A judge in Peru has prohibited first lady Nadine Heredia from leaving the country during her trial for money laundering charges.
Judge Richard Concepcion granted prosecutor German Juarez’s request for an international travel ban for Heredia as well as her brother Ilan Heredia, who served as the Peruvian Nationalist Party’s treasurer, and her friend Rocio Calderon.
In addition to barring them from leaving Peru, each defendant must also pay a $15,000 bond, sign in every month at the courthouse. They are also prohibited from changing their residence or consuming drugs or alcohol.
Juarez argued that each of the defendants posed a significant flight risk once the government of President Ollanta Humala ends on July 28. In granting all of the prosecutor’s requests, the judge cited both Heredias’ “obstructionist attitudes” in the preliminary investigations and depositions.
“This hearing should concern us all because they are using intimidating means against anyone,” Heredia told reporters after the ruling. “There has been a widespread dissemination of the prosecutor’s arguments the intention of affecting my reputation and discrediting me before the citizenry.”
“I’ve always been here to respond to this investigation and I will stay here. I’m not running. I have participated in more than 11 investigations, all with political tainting. I will stay in Peru with my family.”
“The case is politically tainted,” Heredia’s lawyer Roy Gates said. “The ruling is an exact copy of the prosecutor’s request.”
Gates added that he would appeal the judge’s ruling.
Juarez has investigated Heredia for alleged money laundering in the Peruvian Nationalist Party since October. Juarez argued that the party was financed by the Venezuelan government under late President Hugo Chavez and the legally embattled Brazilian construction company, Odebrecht.
Juarez alleged that Chavez used shell companies and false work contracts to transfer money. He also sent cash via a trusted courier who is a cooperating witness in the case, according to Juarez. In a development that made headlines throughout Peru, the prosecutor produced a letter from the witness allegedly written by Chavez during Humala’s failed 2006 presidential campaign.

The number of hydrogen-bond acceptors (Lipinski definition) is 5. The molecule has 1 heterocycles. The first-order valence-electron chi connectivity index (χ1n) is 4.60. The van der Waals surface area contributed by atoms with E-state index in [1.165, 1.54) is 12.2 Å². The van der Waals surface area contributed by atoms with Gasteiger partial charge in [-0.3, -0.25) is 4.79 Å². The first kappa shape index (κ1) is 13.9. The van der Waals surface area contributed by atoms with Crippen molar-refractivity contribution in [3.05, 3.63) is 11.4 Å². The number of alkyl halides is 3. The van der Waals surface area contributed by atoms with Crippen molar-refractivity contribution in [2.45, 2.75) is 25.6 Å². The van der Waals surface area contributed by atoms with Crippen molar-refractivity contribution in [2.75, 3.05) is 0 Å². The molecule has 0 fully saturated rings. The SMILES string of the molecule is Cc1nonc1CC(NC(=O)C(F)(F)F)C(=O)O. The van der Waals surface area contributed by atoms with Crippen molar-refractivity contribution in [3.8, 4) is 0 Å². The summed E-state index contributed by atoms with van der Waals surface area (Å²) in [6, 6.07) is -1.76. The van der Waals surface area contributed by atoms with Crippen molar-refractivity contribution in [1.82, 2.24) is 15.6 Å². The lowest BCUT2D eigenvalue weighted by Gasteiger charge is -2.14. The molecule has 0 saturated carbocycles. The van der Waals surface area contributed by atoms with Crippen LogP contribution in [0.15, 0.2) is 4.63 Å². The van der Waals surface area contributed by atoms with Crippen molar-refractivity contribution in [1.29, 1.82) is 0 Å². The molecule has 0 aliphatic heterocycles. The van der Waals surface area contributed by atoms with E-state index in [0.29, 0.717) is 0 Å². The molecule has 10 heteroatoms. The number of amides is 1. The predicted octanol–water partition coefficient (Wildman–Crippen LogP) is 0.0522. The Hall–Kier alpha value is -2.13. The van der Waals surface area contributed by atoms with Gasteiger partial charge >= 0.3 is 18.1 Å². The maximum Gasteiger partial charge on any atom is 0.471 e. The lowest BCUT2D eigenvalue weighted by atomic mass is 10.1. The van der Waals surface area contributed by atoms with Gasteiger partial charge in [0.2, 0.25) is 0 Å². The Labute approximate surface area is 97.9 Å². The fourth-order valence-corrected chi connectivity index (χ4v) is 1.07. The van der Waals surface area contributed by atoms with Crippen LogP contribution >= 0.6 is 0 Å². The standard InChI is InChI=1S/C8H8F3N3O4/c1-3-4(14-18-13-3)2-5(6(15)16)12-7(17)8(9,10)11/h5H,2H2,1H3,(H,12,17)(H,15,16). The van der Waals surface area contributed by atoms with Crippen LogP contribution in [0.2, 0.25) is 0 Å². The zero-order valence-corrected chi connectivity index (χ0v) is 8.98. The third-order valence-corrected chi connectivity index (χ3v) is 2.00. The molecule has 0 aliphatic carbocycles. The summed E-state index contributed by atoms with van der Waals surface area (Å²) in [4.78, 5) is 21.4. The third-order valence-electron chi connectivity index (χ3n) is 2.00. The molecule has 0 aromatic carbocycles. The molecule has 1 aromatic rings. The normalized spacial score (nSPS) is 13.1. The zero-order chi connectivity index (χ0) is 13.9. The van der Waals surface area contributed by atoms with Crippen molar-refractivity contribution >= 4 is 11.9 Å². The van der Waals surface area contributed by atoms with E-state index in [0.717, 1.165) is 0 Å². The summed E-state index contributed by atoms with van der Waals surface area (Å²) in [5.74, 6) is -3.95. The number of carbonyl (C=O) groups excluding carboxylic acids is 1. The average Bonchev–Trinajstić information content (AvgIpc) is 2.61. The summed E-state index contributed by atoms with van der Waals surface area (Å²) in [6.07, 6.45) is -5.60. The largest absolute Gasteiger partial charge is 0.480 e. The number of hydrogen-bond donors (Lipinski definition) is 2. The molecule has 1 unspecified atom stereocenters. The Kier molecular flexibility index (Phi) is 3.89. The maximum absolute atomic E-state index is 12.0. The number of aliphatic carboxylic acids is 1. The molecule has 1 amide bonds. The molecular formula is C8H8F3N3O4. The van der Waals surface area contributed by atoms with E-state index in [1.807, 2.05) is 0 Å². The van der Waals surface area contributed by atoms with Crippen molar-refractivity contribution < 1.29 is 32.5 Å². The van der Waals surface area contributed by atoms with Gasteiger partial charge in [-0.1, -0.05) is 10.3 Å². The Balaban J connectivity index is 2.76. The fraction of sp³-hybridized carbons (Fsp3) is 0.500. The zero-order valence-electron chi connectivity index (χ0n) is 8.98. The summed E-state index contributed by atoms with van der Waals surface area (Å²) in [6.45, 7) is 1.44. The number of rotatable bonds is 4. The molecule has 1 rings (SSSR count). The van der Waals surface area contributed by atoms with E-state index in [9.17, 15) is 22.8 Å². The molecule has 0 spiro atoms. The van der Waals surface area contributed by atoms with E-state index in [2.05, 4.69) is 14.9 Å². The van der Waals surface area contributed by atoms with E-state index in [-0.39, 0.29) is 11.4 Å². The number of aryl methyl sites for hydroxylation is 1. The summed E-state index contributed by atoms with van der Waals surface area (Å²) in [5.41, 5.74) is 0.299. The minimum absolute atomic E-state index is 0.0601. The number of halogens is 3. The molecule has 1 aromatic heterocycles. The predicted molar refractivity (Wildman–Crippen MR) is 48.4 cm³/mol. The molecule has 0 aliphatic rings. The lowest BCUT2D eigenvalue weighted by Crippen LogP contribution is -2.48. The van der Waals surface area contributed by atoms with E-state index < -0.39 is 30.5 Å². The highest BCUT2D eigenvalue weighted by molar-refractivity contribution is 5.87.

The letter states a trusted courier is delivering $600,000 for the final months of Humala’s runoff campaign against Alan Garcia. Chavez also asks Humala to provide an expense report for $2 million he had previously donated.
“Let’s not communicate by telephone or email, and burn any letters for the good of everyone, brother,” the letter states. “This is revolutionary, socialist help from my heart. It seems the intelligence agencies have intercepted the cell phones and emails of all our embassy officials. Don’t you or Nadine go to the embassy anymore, or to San Isidro, you know where.”
“From now on all communication will go through Delta Sur, and finally I’ll send some intelligence agents to consult and protect you. Your brother says farewell, a Bolivarian salute and victory always.”
“The letter is fake,” Heredia told RPP. “There are two main differences between this and multiple documents signed by President Hugo Chavez. Hugo Chavez never said ‘brother’, he said ‘companion’. [More importantly], in the alleged letter he refers to ‘together with Gran Colombia’. That is completely absurd in reference to Peru because Peru never belonged to Gran Colombia.”
President-elect Pedro Pablo Kuczynski seemed to backtrack in telling reporters that he was not sure that Venezuela’s government bankrolled Humala’s 2006 campaign. He had previously stated that, as Cabinet chief during the government of President Alejandro Toledo, he received intelligence reports that Venezuelan diplomats were arriving with suitcases of cash for the Peruvian Nationalist Party.
“To me it wasn’t certain,” Kuczysnki told El Comercio. “We suspected, but no bag was ever opened. By law, diplomatic luggage is untouchable.”
The prosecutors’ case also alleges the Brazilian construction firm, Odebrecht, gave Humala and Heredia $400,000 through jailed influence peddler Martin Belaunde. Odebrecht went on to win over $7 billion in contracts during Humala’s government, including the Southern Gas Pipeline.
Juarez also argued that another $10,000 came to the Peruvian Nationalist Party from OAS, a firm which later won a contract to build a public hospital in Cusco.
Juarez believes the money was used to finance political campaigns and for the purchase of the couple’s home in Lima’s upscale Surco district.
Los contratos de Odebrecht en Perú (IDL Reporteros)